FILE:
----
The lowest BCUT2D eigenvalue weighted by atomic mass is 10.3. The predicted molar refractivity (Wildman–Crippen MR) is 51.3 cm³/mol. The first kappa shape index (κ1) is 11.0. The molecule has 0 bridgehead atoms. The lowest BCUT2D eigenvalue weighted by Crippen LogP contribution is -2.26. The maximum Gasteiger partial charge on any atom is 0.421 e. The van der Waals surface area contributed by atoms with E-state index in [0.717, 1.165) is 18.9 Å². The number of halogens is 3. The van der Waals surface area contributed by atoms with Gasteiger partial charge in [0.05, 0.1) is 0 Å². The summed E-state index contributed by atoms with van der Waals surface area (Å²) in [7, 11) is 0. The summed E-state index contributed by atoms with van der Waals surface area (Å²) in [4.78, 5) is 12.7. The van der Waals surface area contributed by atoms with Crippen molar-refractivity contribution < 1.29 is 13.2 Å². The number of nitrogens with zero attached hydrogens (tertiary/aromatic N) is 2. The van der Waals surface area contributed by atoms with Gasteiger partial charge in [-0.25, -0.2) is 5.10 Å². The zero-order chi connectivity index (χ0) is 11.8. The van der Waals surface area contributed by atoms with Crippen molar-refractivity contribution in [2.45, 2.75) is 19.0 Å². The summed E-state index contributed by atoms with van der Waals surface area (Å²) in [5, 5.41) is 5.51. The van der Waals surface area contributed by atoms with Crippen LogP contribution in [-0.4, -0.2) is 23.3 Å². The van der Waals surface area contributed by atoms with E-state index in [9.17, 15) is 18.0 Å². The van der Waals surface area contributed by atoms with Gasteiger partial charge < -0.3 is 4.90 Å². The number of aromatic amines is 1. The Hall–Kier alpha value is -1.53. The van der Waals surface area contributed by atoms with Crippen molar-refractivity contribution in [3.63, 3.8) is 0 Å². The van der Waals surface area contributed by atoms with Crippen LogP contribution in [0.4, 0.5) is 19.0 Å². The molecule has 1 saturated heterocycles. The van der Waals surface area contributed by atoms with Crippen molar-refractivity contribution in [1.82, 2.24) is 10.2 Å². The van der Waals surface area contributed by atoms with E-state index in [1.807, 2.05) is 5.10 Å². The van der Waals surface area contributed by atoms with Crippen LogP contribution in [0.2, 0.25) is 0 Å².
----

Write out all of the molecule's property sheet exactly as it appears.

The lowest BCUT2D eigenvalue weighted by atomic mass is 10.3. The predicted molar refractivity (Wildman–Crippen MR) is 51.3 cm³/mol. The first kappa shape index (κ1) is 11.0. The molecule has 0 bridgehead atoms. The lowest BCUT2D eigenvalue weighted by Crippen LogP contribution is -2.26. The maximum Gasteiger partial charge on any atom is 0.421 e. The van der Waals surface area contributed by atoms with E-state index in [0.717, 1.165) is 18.9 Å². The number of halogens is 3. The van der Waals surface area contributed by atoms with Gasteiger partial charge in [0.05, 0.1) is 0 Å². The summed E-state index contributed by atoms with van der Waals surface area (Å²) in [7, 11) is 0. The summed E-state index contributed by atoms with van der Waals surface area (Å²) in [4.78, 5) is 12.7. The van der Waals surface area contributed by atoms with Crippen molar-refractivity contribution < 1.29 is 13.2 Å². The number of nitrogens with zero attached hydrogens (tertiary/aromatic N) is 2. The van der Waals surface area contributed by atoms with Gasteiger partial charge in [-0.25, -0.2) is 5.10 Å². The zero-order chi connectivity index (χ0) is 11.8. The van der Waals surface area contributed by atoms with Crippen molar-refractivity contribution in [2.45, 2.75) is 19.0 Å². The summed E-state index contributed by atoms with van der Waals surface area (Å²) in [5, 5.41) is 5.51. The van der Waals surface area contributed by atoms with Crippen LogP contribution in [-0.4, -0.2) is 23.3 Å². The van der Waals surface area contributed by atoms with E-state index in [9.17, 15) is 18.0 Å². The van der Waals surface area contributed by atoms with Gasteiger partial charge < -0.3 is 4.90 Å². The number of aromatic amines is 1. The Hall–Kier alpha value is -1.53. The van der Waals surface area contributed by atoms with Crippen molar-refractivity contribution in [3.63, 3.8) is 0 Å². The van der Waals surface area contributed by atoms with Crippen LogP contribution in [0.4, 0.5) is 19.0 Å². The molecule has 1 saturated heterocycles. The van der Waals surface area contributed by atoms with Crippen molar-refractivity contribution in [1.82, 2.24) is 10.2 Å². The van der Waals surface area contributed by atoms with E-state index in [1.807, 2.05) is 5.10 Å². The van der Waals surface area contributed by atoms with Crippen LogP contribution in [0.2, 0.25) is 0 Å².